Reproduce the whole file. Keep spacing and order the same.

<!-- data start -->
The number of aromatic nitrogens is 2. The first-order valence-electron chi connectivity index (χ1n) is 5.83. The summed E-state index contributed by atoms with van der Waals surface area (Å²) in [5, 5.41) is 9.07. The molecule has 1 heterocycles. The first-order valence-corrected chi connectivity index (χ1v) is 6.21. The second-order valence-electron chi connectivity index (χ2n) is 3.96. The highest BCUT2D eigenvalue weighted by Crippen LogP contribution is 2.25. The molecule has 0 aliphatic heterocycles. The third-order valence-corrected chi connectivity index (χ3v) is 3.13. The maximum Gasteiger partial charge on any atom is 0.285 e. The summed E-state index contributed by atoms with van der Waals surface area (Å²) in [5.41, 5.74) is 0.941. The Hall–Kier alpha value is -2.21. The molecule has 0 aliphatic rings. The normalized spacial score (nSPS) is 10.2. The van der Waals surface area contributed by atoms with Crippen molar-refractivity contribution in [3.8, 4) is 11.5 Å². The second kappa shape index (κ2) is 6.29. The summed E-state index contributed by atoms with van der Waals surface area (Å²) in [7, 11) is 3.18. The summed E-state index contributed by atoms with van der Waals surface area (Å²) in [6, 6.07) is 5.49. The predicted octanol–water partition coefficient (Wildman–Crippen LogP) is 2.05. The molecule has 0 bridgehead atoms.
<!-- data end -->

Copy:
The number of aromatic nitrogens is 2. The first-order valence-electron chi connectivity index (χ1n) is 5.83. The summed E-state index contributed by atoms with van der Waals surface area (Å²) in [5, 5.41) is 9.07. The molecule has 1 heterocycles. The first-order valence-corrected chi connectivity index (χ1v) is 6.21. The second-order valence-electron chi connectivity index (χ2n) is 3.96. The highest BCUT2D eigenvalue weighted by Crippen LogP contribution is 2.25. The molecule has 0 aliphatic heterocycles. The third-order valence-corrected chi connectivity index (χ3v) is 3.13. The maximum Gasteiger partial charge on any atom is 0.285 e. The summed E-state index contributed by atoms with van der Waals surface area (Å²) in [5.41, 5.74) is 0.941. The Hall–Kier alpha value is -2.21. The molecule has 0 aliphatic rings. The normalized spacial score (nSPS) is 10.2. The van der Waals surface area contributed by atoms with Crippen molar-refractivity contribution in [3.8, 4) is 11.5 Å². The second kappa shape index (κ2) is 6.29. The summed E-state index contributed by atoms with van der Waals surface area (Å²) in [7, 11) is 3.18. The summed E-state index contributed by atoms with van der Waals surface area (Å²) in [6, 6.07) is 5.49. The predicted octanol–water partition coefficient (Wildman–Crippen LogP) is 2.05. The molecule has 0 bridgehead atoms.